Last week year-end 2009 US venture capital performance figures were made available by Cambridge Associates (venture capital returns are reported on a quarter lag – even longer when it’s year-end). Despite improving in the fourth quarter, returns over all major time periods were pretty lackluster save for the 15 and 20-year returns which still include the tech bubble. The 10-year return, the period given the most attention because it the same length as the life of most venture funds, dropped into negative territory. What’s more is that the net to LP returns for every vintage year since 1998, except for 2003, is negative. This to me stood out as the most discerning stat –it means that average investor lost money in venture pretty much every year since 1998. Yes, top quartile managers have done better, posting positive returns with IRRs in the 2-6% range – but single-digit IRRs for venture capital still cannot be justified, especially when when you factor in the illiquidity premium.
There’s no reason to be shocked by the return figures however, since they were somewhat predictable. Plus, the lag in returns makes the year-end numbers look worse than they really are because we’ve seen the public markets improve significantly since the start of the year. You can expect the venture capital index to rise in the neighborhood of 3-5% when first quarter returns are made available– improving as a result of the public markets as well as heightened liquidity. Still, the forthcoming return increases will not go far in improving the overall picture of venture over the past decade. This means venture investments will be tough to sell to limited partners, which will invariably lead to an attrition of funds and firms and eventually lower levels of capital being deployed.
Lower levels of capital deployment, however, is almost exactly what the industry needs. Remember I mentioned 2003 being the only positive vintage year median? Well it also happened the year with one of the lowest fundraising and investment levels. Also, even though it does not make perfect sense, looking back at the returns over the last decade, imagine if only the top 50% of funds/firms were in existence – the median figures I mentioned would represent the low, and the top quartile the median. Real top quartile returns then would most likely have been in the double digits – more than acceptable. While we should always be forward-looking, we can’t ignore the fact that the past has shown a smaller group of better mangers results in a healthier industry and better returns.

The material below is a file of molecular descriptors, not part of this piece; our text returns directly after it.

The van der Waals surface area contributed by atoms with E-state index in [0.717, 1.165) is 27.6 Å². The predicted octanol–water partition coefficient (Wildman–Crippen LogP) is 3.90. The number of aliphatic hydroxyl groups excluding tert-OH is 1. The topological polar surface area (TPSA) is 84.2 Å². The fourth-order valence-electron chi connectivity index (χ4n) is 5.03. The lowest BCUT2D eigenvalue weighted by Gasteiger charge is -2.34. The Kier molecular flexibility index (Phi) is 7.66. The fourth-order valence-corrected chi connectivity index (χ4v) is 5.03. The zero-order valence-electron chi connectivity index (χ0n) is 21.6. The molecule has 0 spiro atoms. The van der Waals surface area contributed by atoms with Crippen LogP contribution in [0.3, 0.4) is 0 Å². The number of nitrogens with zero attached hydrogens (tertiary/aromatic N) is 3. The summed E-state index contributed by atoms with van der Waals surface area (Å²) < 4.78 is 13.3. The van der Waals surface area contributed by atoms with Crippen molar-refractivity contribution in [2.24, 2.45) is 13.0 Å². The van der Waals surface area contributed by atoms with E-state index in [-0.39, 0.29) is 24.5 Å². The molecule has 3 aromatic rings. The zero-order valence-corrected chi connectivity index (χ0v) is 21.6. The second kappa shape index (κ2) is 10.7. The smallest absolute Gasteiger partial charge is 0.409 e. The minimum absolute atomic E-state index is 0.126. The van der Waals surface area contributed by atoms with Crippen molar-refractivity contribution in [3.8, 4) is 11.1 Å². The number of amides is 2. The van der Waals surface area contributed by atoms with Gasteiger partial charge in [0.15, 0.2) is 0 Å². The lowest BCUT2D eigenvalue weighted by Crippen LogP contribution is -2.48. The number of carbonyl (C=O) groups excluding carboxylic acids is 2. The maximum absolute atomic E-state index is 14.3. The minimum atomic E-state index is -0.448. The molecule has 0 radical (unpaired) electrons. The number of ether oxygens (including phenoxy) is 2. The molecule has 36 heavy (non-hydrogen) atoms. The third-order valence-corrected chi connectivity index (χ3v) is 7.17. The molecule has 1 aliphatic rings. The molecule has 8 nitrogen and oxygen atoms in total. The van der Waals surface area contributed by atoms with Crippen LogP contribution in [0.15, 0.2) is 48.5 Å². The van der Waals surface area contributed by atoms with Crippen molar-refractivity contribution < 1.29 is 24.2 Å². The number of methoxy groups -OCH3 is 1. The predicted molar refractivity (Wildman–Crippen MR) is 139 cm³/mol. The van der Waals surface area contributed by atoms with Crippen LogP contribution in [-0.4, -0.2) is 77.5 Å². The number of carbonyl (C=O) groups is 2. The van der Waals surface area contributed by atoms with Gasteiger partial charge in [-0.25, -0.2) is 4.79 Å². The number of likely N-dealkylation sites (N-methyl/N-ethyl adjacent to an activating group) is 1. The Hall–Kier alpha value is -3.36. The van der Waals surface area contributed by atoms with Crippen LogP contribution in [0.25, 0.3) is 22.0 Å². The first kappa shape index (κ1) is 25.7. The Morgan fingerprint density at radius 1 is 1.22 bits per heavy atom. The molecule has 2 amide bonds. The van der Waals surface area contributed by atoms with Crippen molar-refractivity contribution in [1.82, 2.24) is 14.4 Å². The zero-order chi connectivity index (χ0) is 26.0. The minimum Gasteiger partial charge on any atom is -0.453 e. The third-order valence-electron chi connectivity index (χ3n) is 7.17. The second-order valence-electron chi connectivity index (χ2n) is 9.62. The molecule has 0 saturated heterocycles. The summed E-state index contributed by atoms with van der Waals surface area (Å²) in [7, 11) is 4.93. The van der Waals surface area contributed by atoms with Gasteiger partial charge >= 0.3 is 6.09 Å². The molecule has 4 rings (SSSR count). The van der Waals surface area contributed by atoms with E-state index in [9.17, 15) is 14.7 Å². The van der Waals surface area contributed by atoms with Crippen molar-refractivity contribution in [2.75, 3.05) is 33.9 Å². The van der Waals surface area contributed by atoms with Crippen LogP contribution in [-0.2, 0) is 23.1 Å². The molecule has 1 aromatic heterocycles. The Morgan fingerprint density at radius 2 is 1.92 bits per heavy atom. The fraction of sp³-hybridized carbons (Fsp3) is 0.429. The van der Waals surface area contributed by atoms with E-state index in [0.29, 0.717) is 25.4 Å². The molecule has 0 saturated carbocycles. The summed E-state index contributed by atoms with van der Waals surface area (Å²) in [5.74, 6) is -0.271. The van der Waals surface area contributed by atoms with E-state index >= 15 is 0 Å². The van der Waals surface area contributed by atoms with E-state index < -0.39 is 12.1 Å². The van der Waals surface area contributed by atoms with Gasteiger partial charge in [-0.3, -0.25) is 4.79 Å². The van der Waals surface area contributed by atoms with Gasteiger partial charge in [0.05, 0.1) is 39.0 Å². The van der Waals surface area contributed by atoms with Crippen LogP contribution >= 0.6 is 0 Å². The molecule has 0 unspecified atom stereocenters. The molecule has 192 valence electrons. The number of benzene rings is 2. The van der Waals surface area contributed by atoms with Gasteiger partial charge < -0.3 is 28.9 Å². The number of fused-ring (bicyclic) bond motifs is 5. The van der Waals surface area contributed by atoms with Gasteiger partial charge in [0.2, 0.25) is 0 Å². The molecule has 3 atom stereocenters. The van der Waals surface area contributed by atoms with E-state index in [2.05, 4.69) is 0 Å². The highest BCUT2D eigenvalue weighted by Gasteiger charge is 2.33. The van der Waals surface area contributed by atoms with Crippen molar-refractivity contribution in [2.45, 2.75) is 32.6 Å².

And if we want to be forward looking, there are plenty of reasons for investors to keep faith in venture and continue making commitments:
- You have a contrarian play at hand;
- Innovation, the lifeblood of venture, continues unobstructed;
- There’s the diversification case -venture proved to be an extremely valuable diversifier for institutional portfolios during the recession;
- Lastly we’re finally seeing a thawing of the exit markets and the return of liquidity through IPOs and M&A activity, especially by tech giants who have huge sums of cash on hand.
These changes should result in successful vintage year 2009 and 2010 funds, but when coupled with sustained lower levels of investment, should also bode well for the future of the industry. Gaps in funding from institutional investors will be filled by novel ways for entrepreneurs to raise funding. Examples include crowdfunding site like Profounder, and more basic funding platforms such as Kickstarter. These sources of capital fill niches that traditional venture had for the large part had gotten too big for, but fewer dollars flowing into startups means VCs will (and have already started to) move back down to earlier stage deals, which also historically happen to deliver the best returns. Looking back at overall venture performance isn't pretty, but keep in mind that past performance is rarely an indication of what’s to come. The venture industry is undergoing a transformation and performance for the next few years is primed to transform as well.